What are the 3 subatomic particles that create an element? What are their charges and where to they reside?
An atom, the smallest particle of which an element is made without loosing its identity, consists of 3 subatomic particles: protons, neutrons and electrons. Protons are charged particles that reside, along with the neutral charged sub-particles called neutrons in the nucleus of the atom; according to Rutherford's atomic theory. This nucleus, uniquely identifies each element according to the number of protons in the nucleus. Electrons, however, are negatively charged sub-particles that reside outside of the nucleus in what is called the electron cloud that surrounds the nucleus.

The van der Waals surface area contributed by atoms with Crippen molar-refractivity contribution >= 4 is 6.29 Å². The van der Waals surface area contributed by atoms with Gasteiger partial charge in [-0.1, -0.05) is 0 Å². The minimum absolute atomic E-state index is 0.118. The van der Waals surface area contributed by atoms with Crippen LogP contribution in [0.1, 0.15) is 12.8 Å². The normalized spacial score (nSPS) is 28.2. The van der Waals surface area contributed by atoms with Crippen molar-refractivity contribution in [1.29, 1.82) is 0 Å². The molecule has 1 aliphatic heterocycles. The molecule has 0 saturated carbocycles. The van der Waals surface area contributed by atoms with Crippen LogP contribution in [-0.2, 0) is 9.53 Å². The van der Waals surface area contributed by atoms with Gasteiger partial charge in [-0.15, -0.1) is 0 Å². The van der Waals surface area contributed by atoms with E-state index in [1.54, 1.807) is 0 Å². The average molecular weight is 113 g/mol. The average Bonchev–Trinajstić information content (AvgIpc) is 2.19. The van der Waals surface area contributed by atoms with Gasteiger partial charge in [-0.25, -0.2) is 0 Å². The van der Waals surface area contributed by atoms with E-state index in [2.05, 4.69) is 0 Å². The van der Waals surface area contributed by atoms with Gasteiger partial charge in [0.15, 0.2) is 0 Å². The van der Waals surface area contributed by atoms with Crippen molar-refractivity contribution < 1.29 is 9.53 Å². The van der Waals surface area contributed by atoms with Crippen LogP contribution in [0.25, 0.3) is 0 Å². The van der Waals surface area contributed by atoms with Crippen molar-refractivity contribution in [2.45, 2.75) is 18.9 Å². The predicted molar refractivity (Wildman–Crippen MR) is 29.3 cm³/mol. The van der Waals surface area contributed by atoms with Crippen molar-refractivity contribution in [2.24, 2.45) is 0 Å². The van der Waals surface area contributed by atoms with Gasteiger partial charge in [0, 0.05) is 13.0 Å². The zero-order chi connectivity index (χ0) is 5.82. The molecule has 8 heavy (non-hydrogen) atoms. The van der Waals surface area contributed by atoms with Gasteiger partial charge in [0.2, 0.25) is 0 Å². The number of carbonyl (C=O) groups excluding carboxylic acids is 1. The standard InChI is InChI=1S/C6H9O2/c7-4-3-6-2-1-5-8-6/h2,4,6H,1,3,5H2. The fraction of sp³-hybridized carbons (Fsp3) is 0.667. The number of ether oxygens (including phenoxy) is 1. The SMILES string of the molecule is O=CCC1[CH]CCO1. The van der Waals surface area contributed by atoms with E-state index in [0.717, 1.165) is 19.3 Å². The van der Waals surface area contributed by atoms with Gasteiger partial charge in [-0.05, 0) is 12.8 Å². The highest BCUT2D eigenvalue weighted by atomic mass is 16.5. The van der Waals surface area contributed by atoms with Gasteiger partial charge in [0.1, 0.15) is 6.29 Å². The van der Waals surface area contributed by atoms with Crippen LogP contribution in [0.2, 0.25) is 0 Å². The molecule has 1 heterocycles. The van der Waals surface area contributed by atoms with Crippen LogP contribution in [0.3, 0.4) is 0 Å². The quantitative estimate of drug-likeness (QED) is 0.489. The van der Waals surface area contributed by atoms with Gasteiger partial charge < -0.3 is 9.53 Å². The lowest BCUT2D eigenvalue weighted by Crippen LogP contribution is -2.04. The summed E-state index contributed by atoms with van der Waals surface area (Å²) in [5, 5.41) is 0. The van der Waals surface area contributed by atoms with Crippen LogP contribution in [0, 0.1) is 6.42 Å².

What does tRNA do inside of the cell?
tRNA ( transfer RNA) is a molecule that alings with mRNA (messenger RNA) by complementary base pairing between 3 nucleotide segments (codons) to transfer a specific amino acid covalently bonded to form a protein.
Why are double bonds stronger than single bonds?
In covalent bonding, a pair of electrons is shared between two atoms from the outermost shell of the atom (valence shell), in order to achieve an electron configuration similar to a noble gas (rule of eight or octet rule); thus making the atoms more stable. A single bond shares 2 electrons between the 2 atoms (sigma bond), while double bonds share 4 electrons between 2 atoms (1 sigma and 1 pi bond). Sharing a higher amount of electrons between atoms reduces the distance between 2 atoms, and requires more energy to break, thus making a double bond stronger than a single bond.